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Interim Liberal Leader Bob Rae delivers a speech to party officials in Ottawa on Jan. 12, 2012. (Sean Kilpatrick/Sean Kilpatrick/The Canadian Press)
Interim Liberal Leader Bob Rae delivers a speech to party officials in Ottawa on Jan. 12, 2012. (Sean Kilpatrick/Sean Kilpatrick/The Canadian Press)

Sudden legal stand against same-sex marriage defies logic, Rae says Add to ...

Bob Rae calls the Justice Department's refusal to recognize same-sex marriage “illogical” and “ludicrous.”

Measured in his tone, the Interim Liberal Leader would not go as far as to suggest the Conservative government is trying to surreptitiously change Canadian law through a Toronto test case.

Instead, he simply said he doesn’t understand what Prime Minister Stephen Harper is up to. He also doesn’t understand the legal argument put forward to the courts by Justice Department lawyers.

“It does not make sense to me,” Mr. Rae told reporters Thursday after speaking to party officials on the eve of the biennial Liberal policy convention. “I understand Mr. Harper said he didn’t know about it and he doesn’t see every legal brief that goes before the courts. Of all the people in Canada who could actually make that argument it’s a little hard for him to make the argument because my sense of that government is that he controls everything.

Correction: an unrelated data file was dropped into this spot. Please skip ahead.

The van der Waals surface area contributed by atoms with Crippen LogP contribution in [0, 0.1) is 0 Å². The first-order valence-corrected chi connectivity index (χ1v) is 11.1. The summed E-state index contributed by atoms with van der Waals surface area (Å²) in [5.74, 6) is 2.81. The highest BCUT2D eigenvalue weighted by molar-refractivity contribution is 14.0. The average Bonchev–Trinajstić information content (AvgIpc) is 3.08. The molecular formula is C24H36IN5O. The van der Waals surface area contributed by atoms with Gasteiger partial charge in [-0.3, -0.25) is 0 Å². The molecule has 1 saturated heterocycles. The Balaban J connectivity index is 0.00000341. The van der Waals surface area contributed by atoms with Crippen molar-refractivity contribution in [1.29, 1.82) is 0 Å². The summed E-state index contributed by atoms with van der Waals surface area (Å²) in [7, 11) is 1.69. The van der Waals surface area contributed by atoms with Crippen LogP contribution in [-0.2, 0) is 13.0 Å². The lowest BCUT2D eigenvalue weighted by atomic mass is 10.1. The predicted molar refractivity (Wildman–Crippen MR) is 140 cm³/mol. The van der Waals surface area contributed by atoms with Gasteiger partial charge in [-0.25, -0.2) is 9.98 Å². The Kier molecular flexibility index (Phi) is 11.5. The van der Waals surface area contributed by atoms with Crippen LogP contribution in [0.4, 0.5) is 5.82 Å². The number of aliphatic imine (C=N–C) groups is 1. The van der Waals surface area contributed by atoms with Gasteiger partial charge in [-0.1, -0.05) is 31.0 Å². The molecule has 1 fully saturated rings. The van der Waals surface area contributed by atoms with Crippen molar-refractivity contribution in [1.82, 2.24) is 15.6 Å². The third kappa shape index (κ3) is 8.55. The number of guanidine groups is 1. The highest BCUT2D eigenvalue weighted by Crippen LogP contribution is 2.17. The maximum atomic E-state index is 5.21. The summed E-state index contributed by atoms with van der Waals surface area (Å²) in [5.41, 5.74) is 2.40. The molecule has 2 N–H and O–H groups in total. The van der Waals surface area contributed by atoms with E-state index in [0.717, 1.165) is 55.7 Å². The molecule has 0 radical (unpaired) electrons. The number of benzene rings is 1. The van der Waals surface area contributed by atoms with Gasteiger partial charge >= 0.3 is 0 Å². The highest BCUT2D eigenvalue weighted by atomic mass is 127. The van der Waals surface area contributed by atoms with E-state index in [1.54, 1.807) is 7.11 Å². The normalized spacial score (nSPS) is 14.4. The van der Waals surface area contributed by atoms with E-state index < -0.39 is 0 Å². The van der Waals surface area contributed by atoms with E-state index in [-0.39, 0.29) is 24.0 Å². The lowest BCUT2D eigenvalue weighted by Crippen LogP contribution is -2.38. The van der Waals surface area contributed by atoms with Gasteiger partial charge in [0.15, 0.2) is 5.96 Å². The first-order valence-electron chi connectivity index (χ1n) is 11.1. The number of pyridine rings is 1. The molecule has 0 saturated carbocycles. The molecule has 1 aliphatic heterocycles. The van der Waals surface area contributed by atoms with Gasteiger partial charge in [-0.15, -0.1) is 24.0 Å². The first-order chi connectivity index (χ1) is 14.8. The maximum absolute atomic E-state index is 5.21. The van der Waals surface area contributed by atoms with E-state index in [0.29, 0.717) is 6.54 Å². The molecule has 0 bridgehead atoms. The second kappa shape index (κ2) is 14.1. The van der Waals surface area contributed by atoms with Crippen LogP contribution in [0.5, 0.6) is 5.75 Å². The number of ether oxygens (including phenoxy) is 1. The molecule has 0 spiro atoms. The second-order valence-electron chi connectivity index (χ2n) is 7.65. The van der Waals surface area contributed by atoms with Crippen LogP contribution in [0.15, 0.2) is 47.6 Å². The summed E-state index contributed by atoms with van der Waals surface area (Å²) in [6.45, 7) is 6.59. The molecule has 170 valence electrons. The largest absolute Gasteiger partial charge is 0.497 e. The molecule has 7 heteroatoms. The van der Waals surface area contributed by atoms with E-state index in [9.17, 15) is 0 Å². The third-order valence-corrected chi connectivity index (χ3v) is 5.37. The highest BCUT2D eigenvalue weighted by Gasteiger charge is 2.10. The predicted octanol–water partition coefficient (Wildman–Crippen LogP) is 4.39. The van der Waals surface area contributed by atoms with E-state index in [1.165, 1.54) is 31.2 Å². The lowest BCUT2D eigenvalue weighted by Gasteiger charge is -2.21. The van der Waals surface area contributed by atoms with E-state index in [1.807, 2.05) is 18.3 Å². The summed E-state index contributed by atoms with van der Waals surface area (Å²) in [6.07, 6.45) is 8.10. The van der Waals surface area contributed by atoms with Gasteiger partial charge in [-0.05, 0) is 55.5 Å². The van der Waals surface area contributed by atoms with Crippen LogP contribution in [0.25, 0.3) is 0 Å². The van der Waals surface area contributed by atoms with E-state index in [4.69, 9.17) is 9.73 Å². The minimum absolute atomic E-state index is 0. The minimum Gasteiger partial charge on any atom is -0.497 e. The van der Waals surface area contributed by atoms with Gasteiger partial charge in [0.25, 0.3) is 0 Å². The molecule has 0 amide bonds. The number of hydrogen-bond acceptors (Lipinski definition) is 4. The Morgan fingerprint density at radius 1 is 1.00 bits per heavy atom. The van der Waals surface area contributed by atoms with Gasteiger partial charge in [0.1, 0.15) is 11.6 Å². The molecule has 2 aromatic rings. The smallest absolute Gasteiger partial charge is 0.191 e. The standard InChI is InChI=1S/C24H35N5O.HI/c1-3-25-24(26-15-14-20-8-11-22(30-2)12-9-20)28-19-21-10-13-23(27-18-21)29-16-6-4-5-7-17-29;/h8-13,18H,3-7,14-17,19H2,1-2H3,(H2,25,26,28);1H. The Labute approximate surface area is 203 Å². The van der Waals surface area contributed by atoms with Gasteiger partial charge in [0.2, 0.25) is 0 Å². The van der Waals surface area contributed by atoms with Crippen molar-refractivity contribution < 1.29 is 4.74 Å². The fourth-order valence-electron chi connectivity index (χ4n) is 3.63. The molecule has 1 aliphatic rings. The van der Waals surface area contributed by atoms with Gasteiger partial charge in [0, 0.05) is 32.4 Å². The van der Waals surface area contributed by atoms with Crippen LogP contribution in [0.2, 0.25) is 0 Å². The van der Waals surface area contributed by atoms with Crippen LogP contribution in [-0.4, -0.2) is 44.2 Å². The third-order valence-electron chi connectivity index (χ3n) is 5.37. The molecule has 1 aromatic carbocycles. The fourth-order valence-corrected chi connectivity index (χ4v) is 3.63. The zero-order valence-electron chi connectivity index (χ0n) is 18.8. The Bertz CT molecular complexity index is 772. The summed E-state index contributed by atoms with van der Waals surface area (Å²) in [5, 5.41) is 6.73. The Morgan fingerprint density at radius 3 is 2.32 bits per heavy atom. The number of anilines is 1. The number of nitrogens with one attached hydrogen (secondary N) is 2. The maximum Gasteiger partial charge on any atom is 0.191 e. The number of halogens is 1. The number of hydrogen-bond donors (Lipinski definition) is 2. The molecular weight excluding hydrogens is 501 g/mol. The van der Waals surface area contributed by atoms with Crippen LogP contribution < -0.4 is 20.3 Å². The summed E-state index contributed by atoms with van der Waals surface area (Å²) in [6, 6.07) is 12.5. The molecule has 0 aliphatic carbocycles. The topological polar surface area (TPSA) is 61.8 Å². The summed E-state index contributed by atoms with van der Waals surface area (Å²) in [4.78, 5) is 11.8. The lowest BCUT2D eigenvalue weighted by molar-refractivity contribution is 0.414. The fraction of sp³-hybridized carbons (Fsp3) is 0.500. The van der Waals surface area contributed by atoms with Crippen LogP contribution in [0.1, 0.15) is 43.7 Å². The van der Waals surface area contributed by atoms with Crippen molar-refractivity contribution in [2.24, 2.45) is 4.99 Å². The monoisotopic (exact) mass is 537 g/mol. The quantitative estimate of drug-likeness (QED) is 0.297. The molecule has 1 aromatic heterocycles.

“... But I have to take the Prime Minister at his word when he says what he says.”

Asked Thursday morning about the Justice Department’s stand on the issue, which could affect the status of thousands of non-resident couples who were wed in Canada, Mr. Harper told reporters he was not aware of the details but does not want to reopen the issue of same-sex marriage.

“This I gather is a case before the courts where Canadian lawyers have taken a particular position based on the law and I will be asking officials to provide me more details,” the Prime Minister said.

Paul Martin’s government enshrined same-sex marriage in law in 2005. And Mr. Rae was incredulous at the possibility that some couples who were wed in Canada as a result could now see their marriages considered invalid.

“It’s quite clear that we have enabled and allowed people to come to Canada to marry in Montreal, in Toronto and everywhere in the country. People came from the U.S. and elsewhere and that means very clearly they have the right to marry and have the right to divorce,” argued Mr. Rae.

He said the government cannot now turn around and say to couples that Canada is not “serious” about its law to allow same-sex marriages, which he says is “very clear” and has been affirmed by the Charter.

In addition, he said the Justice Department’s argument doesn’t appear to have any legal or practical logic. He says couples came to Canada, spent money, took out a license under the “full guise” of the laws of Canada. So to turn around and assert those relationships are not serious or recognized is “ludicrous,” he said.

“We have to recognize that marriages work or don’t work and when they don’t work we have a process called divorce that is covered by federal legislation,” Mr. Rae said.

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